She could not leave his presence when he was there, nor remove her eyes from his face, which was something like Napoleon's, with a lock of black hair failing across the forehead. But the cavalry officer melted imperceptibly out of her existence. It was after they went to Mississippi to live. The young man was engaged to be married to the young lady, and they sometimes called upon Margaret, driving over of afternoons in a buggy. Edna was a little miss, just merging into her teens; and the realization that she herself was nothing, nothing, nothing to the engaged young man was a bitter affliction to her.

But he, too, went the way of dreams. She was a grown young woman when she was overtaken by what she supposed to be the climax of her fate. It was when the face and figure of a great tragedian began to haunt her imagination and stir her senses. The persistence of the infatuation lent it an aspect of genuineness. The hopelessness of it colored it with the lofty tones of a great passion.

The picture of the tragedian stood enframed upon her desk. Any one may possess the portrait of a tragedian without exciting suspicion or comment. This was a sinister reflection which she cherished. In the presence of others she expressed admiration for his exalted gifts, as she handed the photograph around and dwelt upon the fidelity of the likeness. When alone she sometimes picked it up and kissed the cold glass passionately. Her marriage to Leonce Pontellier was purely an accident, in this respect resembling many other marriages which masquerade as the decrees of Fate.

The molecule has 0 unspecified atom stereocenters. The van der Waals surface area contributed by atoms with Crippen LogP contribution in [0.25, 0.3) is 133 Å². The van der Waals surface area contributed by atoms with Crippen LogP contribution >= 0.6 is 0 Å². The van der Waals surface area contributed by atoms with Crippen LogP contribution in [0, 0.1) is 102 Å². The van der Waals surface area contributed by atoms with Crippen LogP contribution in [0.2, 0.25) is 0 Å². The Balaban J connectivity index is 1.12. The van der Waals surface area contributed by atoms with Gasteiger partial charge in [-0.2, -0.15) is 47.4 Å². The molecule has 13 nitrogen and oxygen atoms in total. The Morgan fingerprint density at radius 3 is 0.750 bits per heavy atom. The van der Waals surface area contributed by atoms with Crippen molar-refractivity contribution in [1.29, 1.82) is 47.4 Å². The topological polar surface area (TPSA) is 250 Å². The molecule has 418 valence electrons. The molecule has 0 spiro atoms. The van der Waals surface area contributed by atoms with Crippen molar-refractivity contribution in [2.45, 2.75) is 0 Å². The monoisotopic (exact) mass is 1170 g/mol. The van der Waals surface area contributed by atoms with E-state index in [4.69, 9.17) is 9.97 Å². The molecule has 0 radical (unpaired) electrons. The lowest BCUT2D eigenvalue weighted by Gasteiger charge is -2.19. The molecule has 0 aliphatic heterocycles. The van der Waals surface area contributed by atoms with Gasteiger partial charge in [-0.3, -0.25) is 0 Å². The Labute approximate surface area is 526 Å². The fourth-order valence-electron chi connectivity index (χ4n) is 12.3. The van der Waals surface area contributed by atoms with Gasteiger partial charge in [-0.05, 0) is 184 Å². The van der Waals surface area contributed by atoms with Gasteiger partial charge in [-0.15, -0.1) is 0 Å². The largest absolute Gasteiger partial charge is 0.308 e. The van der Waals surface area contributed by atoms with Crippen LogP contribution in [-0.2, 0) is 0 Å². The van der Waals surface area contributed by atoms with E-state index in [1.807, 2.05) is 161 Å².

It was in the midst of her secret great passion that she met him. He fell in love, as men are in the habit of doing, and pressed his suit with an earnestness and an ardor which left nothing to be desired. He pleased her; his absolute devotion flattered her. She fancied there was a sympathy of thought and taste between them, in which fancy she was mistaken. Add to this the violent opposition of her Brazilian Portuguese admiration: As the devoted wife of a man who worshiped her, she felt she would take her place with a certain dignity in the world of reality, closing the portals forever behind her upon the realm of romance and dreams.

But it was not long before the tragedian had gone to join the cavalry officer and the engaged young man and a few others; and Edna found herself face to face with the realities. She grew fond of her husband, realizing with some unaccountable satisfaction that no trace of passion or excessive and fictitious warmth colored her affection, thereby threatening its dissolution.

She was fond of her children in an uneven, impulsive way. She would sometimes gather them passionately to her heart; she would sometimes forget them. The year before they had spent part of the summer with their grandmother Pontellier in Iberville.


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Feeling secure regarding their happiness and welfare, she did not miss them except with an occasional intense longing. Their absence was a sort of relief, though she did not admit this, even to herself. It seemed to free her of a responsibility which she had blindly assumed and for which Fate had not fitted her.

Edna did not reveal so much as all this to Madame Ratignolle that summer day when they sat with faces turned to the sea.